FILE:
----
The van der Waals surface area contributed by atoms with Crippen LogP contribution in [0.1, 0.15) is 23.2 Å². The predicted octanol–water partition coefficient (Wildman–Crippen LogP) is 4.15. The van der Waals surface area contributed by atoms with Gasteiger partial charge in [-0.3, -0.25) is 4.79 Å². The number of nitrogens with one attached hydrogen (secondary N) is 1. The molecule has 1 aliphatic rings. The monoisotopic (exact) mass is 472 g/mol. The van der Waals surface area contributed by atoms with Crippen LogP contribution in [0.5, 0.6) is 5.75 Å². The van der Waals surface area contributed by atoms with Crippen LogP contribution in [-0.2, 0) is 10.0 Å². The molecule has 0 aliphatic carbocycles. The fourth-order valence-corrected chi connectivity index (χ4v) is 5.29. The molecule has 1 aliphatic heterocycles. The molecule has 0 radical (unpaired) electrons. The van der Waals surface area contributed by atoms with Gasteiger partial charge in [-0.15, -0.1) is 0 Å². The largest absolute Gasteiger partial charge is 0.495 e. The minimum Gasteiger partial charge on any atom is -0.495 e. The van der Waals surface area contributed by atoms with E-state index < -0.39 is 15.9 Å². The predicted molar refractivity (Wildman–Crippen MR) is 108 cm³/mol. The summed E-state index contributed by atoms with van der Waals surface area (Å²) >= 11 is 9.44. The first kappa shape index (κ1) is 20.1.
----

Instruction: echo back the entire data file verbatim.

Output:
The van der Waals surface area contributed by atoms with Crippen LogP contribution in [0.1, 0.15) is 23.2 Å². The predicted octanol–water partition coefficient (Wildman–Crippen LogP) is 4.15. The van der Waals surface area contributed by atoms with Gasteiger partial charge in [-0.3, -0.25) is 4.79 Å². The number of nitrogens with one attached hydrogen (secondary N) is 1. The molecule has 1 aliphatic rings. The monoisotopic (exact) mass is 472 g/mol. The van der Waals surface area contributed by atoms with Crippen LogP contribution in [0.5, 0.6) is 5.75 Å². The van der Waals surface area contributed by atoms with Crippen LogP contribution in [-0.2, 0) is 10.0 Å². The molecule has 0 aliphatic carbocycles. The fourth-order valence-corrected chi connectivity index (χ4v) is 5.29. The molecule has 1 aliphatic heterocycles. The molecule has 0 radical (unpaired) electrons. The van der Waals surface area contributed by atoms with Gasteiger partial charge in [-0.15, -0.1) is 0 Å². The largest absolute Gasteiger partial charge is 0.495 e. The minimum Gasteiger partial charge on any atom is -0.495 e. The van der Waals surface area contributed by atoms with E-state index < -0.39 is 15.9 Å². The predicted molar refractivity (Wildman–Crippen MR) is 108 cm³/mol. The summed E-state index contributed by atoms with van der Waals surface area (Å²) >= 11 is 9.44. The first kappa shape index (κ1) is 20.1.